Paradise Lost and Paradise Regained

For many years Milton had planned to write an epic poem, and he probably started his work on Paradise Lost before the Restoration. The blank-verse poem in ten books appeared in 1667; a second edition, in which Milton reorganized the original ten books into twelve, appeared in 1674. It was greatly admired by Milton's contemporaries and has since then been considered the greatest epic poem in the English language. In telling the story of Satan's rebellion against God and the story of Adam and Eve in the Garden of Eden, Milton attempted to account for the evil in this world and, in his own words, to "justify the ways of God to man."

Paradise Regained, a second blank-verse poem in four books, describes how Jesus, a greater individual than Adam, overcame the temptations of Satan. In both works, Milton's characterizations of Satan, Adam, Eve, and Jesus are penetrating and moving. Indeed, his portrayal of Satan is so compelling that many 19th-century critics maintained that he rather than Adam was the hero of Paradise Lost. In these two great works Milton's language is dignified and ornate, replete with biblical and classical allusions, allegorical representations, metaphors, puns, and rhetorical flourishes. Samson Agonistes, a poetic drama modeled on classical Greek tragedy but with biblical subject matter, appeared together with Paradise Regained in 1671.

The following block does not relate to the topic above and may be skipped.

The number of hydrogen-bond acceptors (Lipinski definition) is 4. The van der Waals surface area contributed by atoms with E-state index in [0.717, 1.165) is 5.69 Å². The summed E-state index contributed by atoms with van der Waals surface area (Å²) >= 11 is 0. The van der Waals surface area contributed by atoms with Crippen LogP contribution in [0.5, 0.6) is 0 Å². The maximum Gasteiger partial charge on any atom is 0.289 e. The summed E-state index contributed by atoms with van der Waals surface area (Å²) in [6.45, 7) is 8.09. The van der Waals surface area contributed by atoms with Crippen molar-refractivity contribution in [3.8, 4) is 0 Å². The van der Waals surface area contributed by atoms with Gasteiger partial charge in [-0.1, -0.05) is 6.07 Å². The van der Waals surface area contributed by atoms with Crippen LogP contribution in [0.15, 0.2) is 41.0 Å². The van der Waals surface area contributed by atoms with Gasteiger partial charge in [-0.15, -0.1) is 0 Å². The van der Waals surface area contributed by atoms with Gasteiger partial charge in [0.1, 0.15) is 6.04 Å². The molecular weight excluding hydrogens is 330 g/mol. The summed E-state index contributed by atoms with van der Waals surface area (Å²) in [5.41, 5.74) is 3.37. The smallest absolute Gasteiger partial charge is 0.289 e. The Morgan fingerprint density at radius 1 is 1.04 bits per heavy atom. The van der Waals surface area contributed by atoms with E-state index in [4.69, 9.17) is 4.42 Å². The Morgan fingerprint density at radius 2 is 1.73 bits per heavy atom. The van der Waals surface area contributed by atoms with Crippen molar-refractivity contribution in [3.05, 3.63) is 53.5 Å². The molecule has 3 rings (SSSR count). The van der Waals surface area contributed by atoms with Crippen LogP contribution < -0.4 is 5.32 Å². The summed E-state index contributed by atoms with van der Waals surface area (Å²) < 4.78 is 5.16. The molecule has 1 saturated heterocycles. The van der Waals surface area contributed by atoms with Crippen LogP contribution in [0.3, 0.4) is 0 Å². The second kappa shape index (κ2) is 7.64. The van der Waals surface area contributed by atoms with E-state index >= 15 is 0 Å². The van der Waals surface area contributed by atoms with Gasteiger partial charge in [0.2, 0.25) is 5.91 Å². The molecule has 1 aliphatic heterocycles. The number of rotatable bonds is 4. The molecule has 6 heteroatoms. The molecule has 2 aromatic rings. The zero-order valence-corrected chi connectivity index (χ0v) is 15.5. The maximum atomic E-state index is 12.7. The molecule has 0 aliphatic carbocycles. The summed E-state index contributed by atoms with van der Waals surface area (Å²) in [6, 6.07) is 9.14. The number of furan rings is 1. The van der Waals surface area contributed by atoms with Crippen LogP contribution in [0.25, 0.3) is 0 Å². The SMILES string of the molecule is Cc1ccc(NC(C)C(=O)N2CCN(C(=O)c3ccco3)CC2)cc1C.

Other Works

Milton's theology, although in the Protestant tradition, is extremely unorthodox and individual on many points; it is set forth in the Latin pamphlet De doctrina Christiana [on Christian doctrine]. Unpublished during Milton's lifetime, this work was discovered and published in 1825. Milton also wrote 18 sonnets in English and 5 in Italian, which generally follow the Petrarchan style and are accepted as among the greatest ever written.


See his complete works (ed. by F. A. Patterson, 20 vol., 1931–40); collections by F. A. Patterson (rev. ed. 1933), D. Bush (1965), and J. T. Shawcross (1971); variorum commentary on the poems (M. Y. Hughes, general editor; Vol. I, 1970; Vol. II, in 3 parts, 1972); Yale edition of his prose works (Vol. I-VI, 1953–73); biographies by W. A. Raleigh (1900, repr. 1967), J. H. Hanford (1949), W. R. Parker (2 vol., 1968, rev. ed. 1996), E. Wagenknecht (1971), B. K. Lewalski (2001), and G. Campbell and T. N. Corns (2008); studies by M. Nicolson (1963), D. Bush (1964), E. M. W. Tillyard (3 studies: 1938, repr. 1963; 1951, repr. 1960; and rev. ed. 1965), D. Daiches (1957, repr. 1966), J. M. Steadman (1967 and 1968), A. D. Ferry (1963 and 1969), J. T. Shawcross (1966, 1967, and 1970), F. Kermode (1960, repr. 1971), C. A. Patrides (1971), J. D. Simmonds, ed. (1969 and 1971), and A. Beer (2008).

See also J. H. Hanford and V. G. Taffe, A Milton Handbook (1970); L. Potter, A Preface to Milton (1972); J. Broadbent, ed., John Milton: Introductions (1973); M. Lieb and J. T. Shawcross, ed., Achievements of the Left Hand (1974).

Milton, John


Born Dec. 9, 1608, in London; died there Nov. 8, 1674. English poet; political figure; thinker.